Hospital Street (Calli do Hospital). It probably owes its name to the Order of Saint John of Jerusalem, the administrator of the village in past times. Its rocky mossy facades, in addition to the close roofs, immerse the voyager into the past.
SAN MARTIN DE TOURS CHURCH
This church is located very close to the Main Square. It was finished in 1653. Inside the three naves, one of the most appreciated treasures for the mañegos is preserved: the 16th-century panel paintings by the famous painter Luis de Morales. The reason why the paintings came to San Martin is unknown, but they were most probably part of a large altarpiece.
Another treasure into this building is in the apse: the valuable sepulcher –guarded by two shields- from the couple who contributed to build the temple.
The 18th-century main altarpiece should also be seen, just like two more altar pieces from the same time which guard one oil painting by Santo Domingo de Guzmán.
The Chafaril fountain is located next to one of the village’s bridges. It is composed of two sinks that receive the water ejected by three pipes. Close to the fountain we can see a sculpture of a washerwoman, who until not long ago, they worked in this place. They washed here because a little pond also existed here in past times.
Over the oldest sink –dating from 1538-, a stone shield from Carlos V is represented, as a symbol of the loyalty of San Martin de Trevejo to the king.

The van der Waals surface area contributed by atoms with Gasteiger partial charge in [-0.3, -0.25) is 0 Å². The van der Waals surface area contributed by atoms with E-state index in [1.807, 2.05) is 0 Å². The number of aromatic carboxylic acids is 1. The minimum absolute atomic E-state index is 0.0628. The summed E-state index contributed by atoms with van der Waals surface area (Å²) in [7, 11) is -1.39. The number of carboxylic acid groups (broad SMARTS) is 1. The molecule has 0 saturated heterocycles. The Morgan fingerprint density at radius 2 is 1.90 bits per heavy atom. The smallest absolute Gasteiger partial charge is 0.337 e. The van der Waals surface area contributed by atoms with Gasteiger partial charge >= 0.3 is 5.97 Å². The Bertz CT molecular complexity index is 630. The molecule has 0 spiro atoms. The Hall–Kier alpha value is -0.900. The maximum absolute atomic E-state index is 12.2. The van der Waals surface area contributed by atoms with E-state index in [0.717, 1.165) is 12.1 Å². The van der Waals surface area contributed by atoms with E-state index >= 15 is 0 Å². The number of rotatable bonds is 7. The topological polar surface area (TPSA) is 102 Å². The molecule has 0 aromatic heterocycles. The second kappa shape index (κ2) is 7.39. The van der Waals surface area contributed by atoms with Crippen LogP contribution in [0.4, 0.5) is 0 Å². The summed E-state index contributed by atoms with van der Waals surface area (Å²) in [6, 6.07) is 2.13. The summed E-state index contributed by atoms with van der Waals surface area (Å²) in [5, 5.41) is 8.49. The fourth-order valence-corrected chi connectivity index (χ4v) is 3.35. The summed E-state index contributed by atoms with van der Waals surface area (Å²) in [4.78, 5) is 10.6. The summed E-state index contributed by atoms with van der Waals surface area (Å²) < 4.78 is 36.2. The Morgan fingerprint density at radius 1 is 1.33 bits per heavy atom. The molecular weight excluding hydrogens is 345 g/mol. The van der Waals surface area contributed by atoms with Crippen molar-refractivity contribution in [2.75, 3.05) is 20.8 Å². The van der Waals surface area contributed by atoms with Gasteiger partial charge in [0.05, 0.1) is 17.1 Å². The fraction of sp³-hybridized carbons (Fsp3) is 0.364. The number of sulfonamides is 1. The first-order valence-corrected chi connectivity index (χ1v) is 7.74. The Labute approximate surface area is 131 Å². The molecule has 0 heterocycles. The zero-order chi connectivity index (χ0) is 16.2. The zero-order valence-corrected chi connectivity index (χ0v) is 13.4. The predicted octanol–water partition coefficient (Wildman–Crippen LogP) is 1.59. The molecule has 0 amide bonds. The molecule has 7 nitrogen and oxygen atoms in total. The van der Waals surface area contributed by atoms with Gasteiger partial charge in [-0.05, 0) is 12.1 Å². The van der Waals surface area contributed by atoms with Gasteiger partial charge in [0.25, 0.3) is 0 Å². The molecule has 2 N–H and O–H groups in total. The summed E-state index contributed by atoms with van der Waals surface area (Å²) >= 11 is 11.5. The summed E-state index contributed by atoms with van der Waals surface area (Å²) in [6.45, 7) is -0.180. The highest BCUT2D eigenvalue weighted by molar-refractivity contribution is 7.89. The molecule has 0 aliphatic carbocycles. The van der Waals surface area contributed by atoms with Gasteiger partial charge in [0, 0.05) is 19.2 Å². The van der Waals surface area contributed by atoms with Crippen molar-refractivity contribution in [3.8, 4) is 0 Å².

CRUZ BENDITA HERMITAGE
This temple is part of the wide architectural and religious set which defines San Martin de Trevejo. The old hermitage guards the most venerated image in town: la Cruz Bendita –Blessed cross-. It is characterized by a small size and it is located close to 18th-century altarpiece. In the past, the hermitage was the headquarters of the Vera Cruz Brotherhood. The first evidence of the existence of this group dates from 1576, although it probably existed before.
Due to this kind of brotherhood did austere and disciplinary processions, the first fraternities were founded in convents, hospitals and hermitages. Thus, the Vera Cruz brotherhood encouraged the construction of this hermitage, for the use and benefit of all the inhabitants of San Martin de Trevejo. Then, this is the place where every 3rd of May the most illustrious festivity in the village is carried out.
The Cruz Bendita hermitage is about 500m away from the old town, and really close to one of the most important traces in San Martin: the San Miguel convent. It was firstly occupied by the Franciscans, and then by Portuguese Jesuits. Finally on 16th of May 1931 all the properties into the building were commandeered and their occupants evicted. After this moment, it became anti-tuberculosis children’s hospital.
Some of these sinks are preserved in several streets in San Martin de Trevejo. Although in the past they were more numerous, they keep receiving water from natural underground springs, as the case of the pozitus in A Ciai Street and the one close to the Ojesto House.
Despite nowadays they have ornamental function only, they were very important in the past because they gave drink to the pets which lived on the place.
During the walk though San Martin de Trevejo, you can observe different manorial houses, like the Santos Agero or the Ojestos’ ones.
The Casa de los Señores de Ojesto was a noble palace in front of the parish church. Two robust columns preside over the main entrance. It has an interesting story, as it welcomed the Army of Castile’s General Captaincy during the Independence War in Spain.
Despite the fact that they both are not open for visits, some local may open and show them. Please ask for more information in the Tourist Office.